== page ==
Though the E-1 Visa shares some common traits with the EB5 investor visa, it is temporary in nature. A foreign trader can come to the U.S. under this program indefinitely, but they must intend to eventually leave the country. Because of its temporary nature, the approval wait time for an E1 Visa can be shorter than in the case of an EB5, making it a more attractive option for some foreign nationals.

The length of time a person is allowed to stay in the U.S. under E1 status varies, but the initial admission is typically for up to two years. Extensions of two years can be requested as needed.

Treaty Countries

A full list of E-1 Visa treaty countries is available through the US Department of State website. A partial list of countries which have E-1 treaties with the U.S. include the following:

  • Argentina
  • Australia
  • Austria
  • Belgium
  • Bolivia
  • Bosnia
  • Brunei
  • Canada
  • Columbia
  • Estonia
  • Ethiopia
  • France
  • Ireland
  • Israel
  • Jordan
  • Mexico
  • Philippines
  • Poland
  • South Korea
  • Taiwan
  • Singapore
  • Switzerland
  • Turkey
  • United Kingdom
  • Yugoslavia

For more information on who qualifies for treaty trader status, contact our lawyer to see how we can assist you.

Applying for an E-1 Visa

For international traders living abroad, the process typically begins by filing a Non Immigrant Visa Application (Form DS-160) with a US Embassy or consulate. In addition, a Nonimmigrant Treaty Trader Application (Form DS 156E) must also be filed. Once the proper forms are filed an interview with a consular officer must be scheduled. It is ultimately up to the discretion of the consular officer to grant an E1 Visa.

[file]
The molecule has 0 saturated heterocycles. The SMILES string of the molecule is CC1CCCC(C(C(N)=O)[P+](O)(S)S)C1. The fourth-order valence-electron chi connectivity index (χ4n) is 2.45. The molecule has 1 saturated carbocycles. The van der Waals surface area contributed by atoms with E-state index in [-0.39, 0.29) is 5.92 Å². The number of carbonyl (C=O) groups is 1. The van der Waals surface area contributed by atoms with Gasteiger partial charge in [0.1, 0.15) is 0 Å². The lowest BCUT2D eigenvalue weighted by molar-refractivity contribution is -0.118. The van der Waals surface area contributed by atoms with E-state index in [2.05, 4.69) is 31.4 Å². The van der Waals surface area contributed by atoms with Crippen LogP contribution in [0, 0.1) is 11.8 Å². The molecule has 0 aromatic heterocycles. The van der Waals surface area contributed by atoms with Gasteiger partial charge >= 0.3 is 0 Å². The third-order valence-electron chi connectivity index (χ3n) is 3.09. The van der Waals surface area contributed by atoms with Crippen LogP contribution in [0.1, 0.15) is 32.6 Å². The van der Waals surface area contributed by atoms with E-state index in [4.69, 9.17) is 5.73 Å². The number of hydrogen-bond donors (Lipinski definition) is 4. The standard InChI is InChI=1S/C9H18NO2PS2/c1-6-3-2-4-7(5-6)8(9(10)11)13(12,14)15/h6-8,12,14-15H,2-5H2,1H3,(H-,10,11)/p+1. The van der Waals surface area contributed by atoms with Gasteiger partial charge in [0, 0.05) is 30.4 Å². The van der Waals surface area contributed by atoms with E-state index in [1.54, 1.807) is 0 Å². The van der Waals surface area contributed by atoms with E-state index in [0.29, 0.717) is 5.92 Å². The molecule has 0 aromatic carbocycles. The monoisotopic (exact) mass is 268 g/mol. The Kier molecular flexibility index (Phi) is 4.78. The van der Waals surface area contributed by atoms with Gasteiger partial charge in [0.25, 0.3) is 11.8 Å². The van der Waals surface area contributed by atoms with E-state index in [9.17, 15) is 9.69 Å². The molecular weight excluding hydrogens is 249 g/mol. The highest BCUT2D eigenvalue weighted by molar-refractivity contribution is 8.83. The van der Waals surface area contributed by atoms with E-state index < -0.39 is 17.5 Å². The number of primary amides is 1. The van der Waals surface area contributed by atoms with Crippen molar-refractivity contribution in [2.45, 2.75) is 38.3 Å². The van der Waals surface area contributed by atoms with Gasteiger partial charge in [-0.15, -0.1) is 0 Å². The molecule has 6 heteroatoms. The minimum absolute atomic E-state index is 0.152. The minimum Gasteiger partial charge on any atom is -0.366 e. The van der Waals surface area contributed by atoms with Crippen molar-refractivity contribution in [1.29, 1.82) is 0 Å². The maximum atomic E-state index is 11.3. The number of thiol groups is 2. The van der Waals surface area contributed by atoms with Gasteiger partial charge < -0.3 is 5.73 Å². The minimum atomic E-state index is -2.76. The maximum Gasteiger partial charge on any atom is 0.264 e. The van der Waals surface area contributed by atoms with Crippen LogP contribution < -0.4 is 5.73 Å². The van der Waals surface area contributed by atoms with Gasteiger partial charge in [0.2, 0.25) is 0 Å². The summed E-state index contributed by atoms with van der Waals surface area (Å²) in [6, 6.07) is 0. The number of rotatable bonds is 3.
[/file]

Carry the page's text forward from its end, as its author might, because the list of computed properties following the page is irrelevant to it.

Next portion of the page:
In the case of an employee who seeks a visa with an E-1 company, the employer must file a Petition for Alien Worker (Form I-129) on the worker’s behalf. This form is filed through US Customs and Immigration Services (USCIS). Once this is approved, the foreign worker is eligible to file for a visa at a U.S. Embassy or consulate abroad.

Finally, in the case of a foreign national who is already in the U.S. under legal nonimmigrant status, and wishes to change to E1 status, that person is eligible to file for an E1 Visa through USCIS on their own behalf.

Because of the different filing procedures that can apply depending on the specific immigration situation, it is recommended that anyone seeking to obtain E-1 Visa status consult with a qualified immigration attorney.

Can My Family Join Me?

In many cases, yes. Spouses and unmarried children (less than 21 years old) can apply for E-3 status. Family members granted this status are not required to hail from the same nation as the treaty agreement. In some cases, spouses under E-3 status are eligible to apply for employment authorization during their stay.

Consulting an Attorney

While those wishing to obtain an E1 Visa are not required to retain the services of an immigration lawyer, it is highly recommended that they do. Immigration law, and the immigration system are complex and involve multiple bureaucratic agencies. The process can be daunting, even for the most savvy of international business professionals.

Each immigration situation is different and can require different filing procedures. It’s important to remember that simple filing errors can be costly, time-consuming and lead to a denial of application. In addition, an experienced lawyer will help the foreign national decide on the best type of visa for their particular situation. If you have questions about your eligibility for an E1 Visa or other type of visa, contact our office to see how we can help.